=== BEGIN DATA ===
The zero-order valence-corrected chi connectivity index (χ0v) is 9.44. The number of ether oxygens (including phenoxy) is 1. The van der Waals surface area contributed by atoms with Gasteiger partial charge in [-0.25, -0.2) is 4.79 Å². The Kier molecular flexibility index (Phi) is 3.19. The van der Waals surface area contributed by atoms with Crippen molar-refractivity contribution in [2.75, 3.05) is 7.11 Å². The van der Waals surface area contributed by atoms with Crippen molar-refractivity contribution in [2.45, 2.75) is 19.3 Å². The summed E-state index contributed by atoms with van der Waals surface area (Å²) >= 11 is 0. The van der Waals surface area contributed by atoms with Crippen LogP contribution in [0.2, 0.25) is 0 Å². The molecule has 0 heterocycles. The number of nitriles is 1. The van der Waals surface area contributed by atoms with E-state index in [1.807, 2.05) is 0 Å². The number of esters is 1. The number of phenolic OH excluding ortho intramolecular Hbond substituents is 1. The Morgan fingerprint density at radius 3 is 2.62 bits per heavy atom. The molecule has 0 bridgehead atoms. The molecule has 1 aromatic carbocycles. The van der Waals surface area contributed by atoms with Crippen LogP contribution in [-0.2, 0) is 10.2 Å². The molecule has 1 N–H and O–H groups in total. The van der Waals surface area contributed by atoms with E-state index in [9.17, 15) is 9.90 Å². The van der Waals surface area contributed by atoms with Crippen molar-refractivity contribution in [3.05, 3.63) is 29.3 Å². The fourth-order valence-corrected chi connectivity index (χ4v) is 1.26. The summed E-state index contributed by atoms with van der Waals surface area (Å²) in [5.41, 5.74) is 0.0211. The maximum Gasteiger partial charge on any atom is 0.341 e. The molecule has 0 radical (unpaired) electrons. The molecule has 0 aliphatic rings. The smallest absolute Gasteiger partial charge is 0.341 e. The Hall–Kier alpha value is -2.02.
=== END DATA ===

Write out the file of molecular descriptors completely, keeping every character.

The zero-order valence-corrected chi connectivity index (χ0v) is 9.44. The number of ether oxygens (including phenoxy) is 1. The van der Waals surface area contributed by atoms with Gasteiger partial charge in [-0.25, -0.2) is 4.79 Å². The Kier molecular flexibility index (Phi) is 3.19. The van der Waals surface area contributed by atoms with Crippen molar-refractivity contribution in [2.75, 3.05) is 7.11 Å². The van der Waals surface area contributed by atoms with Crippen molar-refractivity contribution in [2.45, 2.75) is 19.3 Å². The summed E-state index contributed by atoms with van der Waals surface area (Å²) >= 11 is 0. The van der Waals surface area contributed by atoms with Crippen LogP contribution in [0.2, 0.25) is 0 Å². The molecule has 0 heterocycles. The number of nitriles is 1. The van der Waals surface area contributed by atoms with E-state index in [1.807, 2.05) is 0 Å². The number of esters is 1. The number of phenolic OH excluding ortho intramolecular Hbond substituents is 1. The Morgan fingerprint density at radius 3 is 2.62 bits per heavy atom. The molecule has 0 bridgehead atoms. The molecule has 1 aromatic carbocycles. The van der Waals surface area contributed by atoms with Crippen LogP contribution in [-0.2, 0) is 10.2 Å². The molecule has 1 N–H and O–H groups in total. The van der Waals surface area contributed by atoms with E-state index in [9.17, 15) is 9.90 Å². The van der Waals surface area contributed by atoms with Crippen molar-refractivity contribution in [3.05, 3.63) is 29.3 Å². The fourth-order valence-corrected chi connectivity index (χ4v) is 1.26. The summed E-state index contributed by atoms with van der Waals surface area (Å²) in [5.41, 5.74) is 0.0211. The maximum Gasteiger partial charge on any atom is 0.341 e. The molecule has 0 radical (unpaired) electrons. The molecule has 0 aliphatic rings. The smallest absolute Gasteiger partial charge is 0.341 e. The Hall–Kier alpha value is -2.02.